Anacreon is perhaps most noteworthy for the wide variety of space megastructures that can be built, ranging from minefields and simple space stations to star gates and artificial planets.


Winning Anacreon requires constant attention to patterns of resource flow, as mentioned above. It also requires careful ability to judge where and when an enemy will strike at the player's vulnerable planets and transport fleets, as well as determining points at which an enemy is vulnerable themselves.

A key principle in Anacreon is that of specialization. A world optimized to produce spacecraft working in tandem with a world optimized to produce raw materials will produce more ships than the same two worlds configured to be self-sufficient.

Development history[edit]

Released in 1987/1988 to limited commercial success, the game was later with version 1.3 released as freeware.[2]

2004 Update[edit]

In 2004, George Moromisato released an update to the game making it run natively in a Windows 9x environment. Some of the changes were largely functional, e.g. the ability to use the mouse, bug fixes, graphical updates, etc. But one change radically altered the gameplay, namely the ability to store more than 9999 of a given ship or resource type in a single fleet or planet, something not allowed by the mechanics of the original 1987 release and its patches. This corrected a major problem with resource distribution, as no single planet could produce more than 9999 of anything in a single turn, creating critical resource bottlenecks. It also significantly affected strategy and tactics, as it makes it possible to assemble enough cheaper, weaker ships in a single fleet to defeat a smaller number of more expensive, stronger ships, something previously only possible on a very small scale. Also, the source code was released for the DOS version, the windows version is Freeware.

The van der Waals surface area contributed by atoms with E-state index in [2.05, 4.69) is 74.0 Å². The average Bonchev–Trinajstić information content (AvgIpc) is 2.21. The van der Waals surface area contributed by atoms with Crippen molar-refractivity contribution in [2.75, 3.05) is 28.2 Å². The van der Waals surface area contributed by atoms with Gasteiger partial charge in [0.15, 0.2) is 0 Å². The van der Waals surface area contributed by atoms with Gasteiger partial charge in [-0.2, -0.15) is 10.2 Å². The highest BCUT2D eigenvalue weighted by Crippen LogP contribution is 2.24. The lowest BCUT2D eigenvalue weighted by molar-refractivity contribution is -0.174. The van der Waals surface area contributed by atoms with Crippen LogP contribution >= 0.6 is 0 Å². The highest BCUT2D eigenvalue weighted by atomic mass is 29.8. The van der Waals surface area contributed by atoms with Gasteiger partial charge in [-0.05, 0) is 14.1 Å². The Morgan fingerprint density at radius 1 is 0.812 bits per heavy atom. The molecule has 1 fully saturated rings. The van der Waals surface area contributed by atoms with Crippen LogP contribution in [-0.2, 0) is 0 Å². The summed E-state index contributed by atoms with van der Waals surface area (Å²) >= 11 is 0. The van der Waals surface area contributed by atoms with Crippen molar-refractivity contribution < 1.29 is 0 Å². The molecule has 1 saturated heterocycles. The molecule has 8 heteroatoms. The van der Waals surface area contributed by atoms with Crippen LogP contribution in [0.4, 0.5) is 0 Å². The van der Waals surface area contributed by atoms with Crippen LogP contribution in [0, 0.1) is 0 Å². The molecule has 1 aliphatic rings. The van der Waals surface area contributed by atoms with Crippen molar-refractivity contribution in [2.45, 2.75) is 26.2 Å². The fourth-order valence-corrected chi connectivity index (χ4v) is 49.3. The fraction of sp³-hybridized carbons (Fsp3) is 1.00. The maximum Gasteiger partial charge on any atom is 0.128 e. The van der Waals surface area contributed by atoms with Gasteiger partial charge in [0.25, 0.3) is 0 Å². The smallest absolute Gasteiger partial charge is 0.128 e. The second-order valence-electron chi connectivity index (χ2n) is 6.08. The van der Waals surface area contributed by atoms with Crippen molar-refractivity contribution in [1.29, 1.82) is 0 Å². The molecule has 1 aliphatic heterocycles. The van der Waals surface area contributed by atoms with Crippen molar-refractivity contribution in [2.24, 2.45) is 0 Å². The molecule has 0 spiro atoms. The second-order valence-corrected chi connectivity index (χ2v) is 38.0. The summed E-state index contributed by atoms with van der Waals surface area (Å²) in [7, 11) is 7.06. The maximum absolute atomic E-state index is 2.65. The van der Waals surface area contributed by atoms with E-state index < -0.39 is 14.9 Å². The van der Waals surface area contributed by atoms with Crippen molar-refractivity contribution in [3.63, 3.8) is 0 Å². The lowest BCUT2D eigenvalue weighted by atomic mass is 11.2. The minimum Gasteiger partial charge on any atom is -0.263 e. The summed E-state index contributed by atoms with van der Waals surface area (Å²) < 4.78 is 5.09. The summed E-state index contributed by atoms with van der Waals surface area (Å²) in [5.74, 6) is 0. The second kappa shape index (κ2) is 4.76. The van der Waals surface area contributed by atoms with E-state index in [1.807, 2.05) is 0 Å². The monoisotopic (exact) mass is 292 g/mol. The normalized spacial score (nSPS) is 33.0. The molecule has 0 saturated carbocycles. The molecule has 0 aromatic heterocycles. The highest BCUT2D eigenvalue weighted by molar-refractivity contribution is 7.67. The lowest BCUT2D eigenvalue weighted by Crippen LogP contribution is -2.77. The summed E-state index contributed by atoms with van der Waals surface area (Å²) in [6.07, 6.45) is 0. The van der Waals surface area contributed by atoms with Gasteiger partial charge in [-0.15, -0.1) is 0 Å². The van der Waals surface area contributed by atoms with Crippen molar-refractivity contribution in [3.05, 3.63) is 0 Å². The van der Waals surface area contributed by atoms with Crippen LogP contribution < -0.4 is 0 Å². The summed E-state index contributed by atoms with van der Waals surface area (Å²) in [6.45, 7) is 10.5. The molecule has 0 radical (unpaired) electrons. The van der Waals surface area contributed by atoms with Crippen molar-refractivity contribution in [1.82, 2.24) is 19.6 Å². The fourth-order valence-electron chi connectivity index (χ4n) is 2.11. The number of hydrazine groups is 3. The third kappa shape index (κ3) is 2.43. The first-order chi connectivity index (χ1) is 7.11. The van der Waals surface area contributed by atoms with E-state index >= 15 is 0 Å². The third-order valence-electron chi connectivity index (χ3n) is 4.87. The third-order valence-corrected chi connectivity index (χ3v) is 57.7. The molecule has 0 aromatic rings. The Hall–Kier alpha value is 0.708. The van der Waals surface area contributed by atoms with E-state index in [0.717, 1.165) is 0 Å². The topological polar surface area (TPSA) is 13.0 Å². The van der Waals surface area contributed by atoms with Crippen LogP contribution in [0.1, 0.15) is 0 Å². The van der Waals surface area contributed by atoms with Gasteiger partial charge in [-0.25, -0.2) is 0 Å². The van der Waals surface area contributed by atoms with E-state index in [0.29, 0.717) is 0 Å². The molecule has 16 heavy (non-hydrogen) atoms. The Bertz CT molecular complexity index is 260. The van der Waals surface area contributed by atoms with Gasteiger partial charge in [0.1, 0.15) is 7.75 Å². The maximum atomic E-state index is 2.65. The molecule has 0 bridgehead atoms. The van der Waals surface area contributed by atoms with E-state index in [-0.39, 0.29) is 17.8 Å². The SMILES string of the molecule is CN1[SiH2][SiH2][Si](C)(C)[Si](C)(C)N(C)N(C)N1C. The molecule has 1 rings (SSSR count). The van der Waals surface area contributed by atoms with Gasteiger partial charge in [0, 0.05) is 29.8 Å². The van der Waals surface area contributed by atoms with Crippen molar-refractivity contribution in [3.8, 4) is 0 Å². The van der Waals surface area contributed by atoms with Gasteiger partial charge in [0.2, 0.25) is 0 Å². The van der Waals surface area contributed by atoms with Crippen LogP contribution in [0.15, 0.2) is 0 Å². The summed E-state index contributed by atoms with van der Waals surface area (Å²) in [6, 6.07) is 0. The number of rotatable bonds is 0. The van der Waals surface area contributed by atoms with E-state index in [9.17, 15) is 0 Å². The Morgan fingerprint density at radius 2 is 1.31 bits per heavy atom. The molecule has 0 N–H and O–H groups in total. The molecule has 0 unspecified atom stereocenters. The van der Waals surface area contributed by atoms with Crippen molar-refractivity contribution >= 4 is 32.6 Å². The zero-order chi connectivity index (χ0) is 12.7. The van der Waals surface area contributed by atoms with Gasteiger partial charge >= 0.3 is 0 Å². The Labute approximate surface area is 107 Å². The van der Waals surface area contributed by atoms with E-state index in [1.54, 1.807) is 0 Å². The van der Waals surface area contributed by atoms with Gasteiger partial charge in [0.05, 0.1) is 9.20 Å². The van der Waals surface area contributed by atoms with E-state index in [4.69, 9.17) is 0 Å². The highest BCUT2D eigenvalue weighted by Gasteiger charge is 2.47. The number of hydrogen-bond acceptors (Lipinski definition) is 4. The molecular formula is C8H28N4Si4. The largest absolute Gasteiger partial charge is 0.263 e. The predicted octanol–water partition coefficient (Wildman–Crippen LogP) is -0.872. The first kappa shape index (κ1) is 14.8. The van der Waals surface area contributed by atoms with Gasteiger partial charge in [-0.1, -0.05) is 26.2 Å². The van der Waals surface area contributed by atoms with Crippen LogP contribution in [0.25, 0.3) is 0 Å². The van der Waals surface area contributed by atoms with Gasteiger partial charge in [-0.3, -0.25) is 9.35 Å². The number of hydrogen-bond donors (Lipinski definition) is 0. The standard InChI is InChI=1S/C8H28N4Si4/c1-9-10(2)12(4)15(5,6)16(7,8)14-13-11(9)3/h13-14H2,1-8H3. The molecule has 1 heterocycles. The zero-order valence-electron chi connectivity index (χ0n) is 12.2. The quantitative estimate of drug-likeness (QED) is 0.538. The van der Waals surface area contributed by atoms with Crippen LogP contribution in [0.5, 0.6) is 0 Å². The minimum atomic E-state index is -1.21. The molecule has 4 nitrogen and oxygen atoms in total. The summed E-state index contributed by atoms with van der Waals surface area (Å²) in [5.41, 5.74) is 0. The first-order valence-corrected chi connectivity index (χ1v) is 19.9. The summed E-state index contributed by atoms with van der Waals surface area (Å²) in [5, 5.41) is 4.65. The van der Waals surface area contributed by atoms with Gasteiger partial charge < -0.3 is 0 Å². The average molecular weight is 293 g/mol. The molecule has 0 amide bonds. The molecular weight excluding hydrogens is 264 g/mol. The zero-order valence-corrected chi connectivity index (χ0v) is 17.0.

2012 Update[edit]

In late 2012 George Moromisato posted news that he would be re-vamping his oldest game and releasing a beta-test version of Anacreon 3 written for web browsers (using HTML5 and JavaScript) making it accessible from mobile devices and tablets.


Jerry Pournelle of BYTE stated in January 1989 that Anacreon "is filled with excellent ideas, mostly well implemented, and then spoiled by inattention to some vital detail". While admitting that he had "just spent the last 2 days (and nights) playing" the game—"really a darned good implementation of the Stellar Conquest idea"—Pournelle cited the "annoyingly buggy [and] incomplete" user interface, inability to easily select a planet, and other issues that he stated showed a lack of proper playtesting and were common to products from small startup companies. He nonetheless named Anacreon as his game of the month, concluding that "despite its problems, it's playable and the flavor is good, much like Beam Piper's old Space Viking series. Also, the author is busily fixing bugs even as I write this".[1] Home of the Underdogs granted the game the TopDog award.[2]

See also[edit]


  1. ^ a b Pournelle, Jerry (January 1989). "To the Stars". BYTE: 109.
  2. ^ a b Anacreon on Home of the Underdogs (archived)

External links[edit]

Official material:


Re-implementation projects: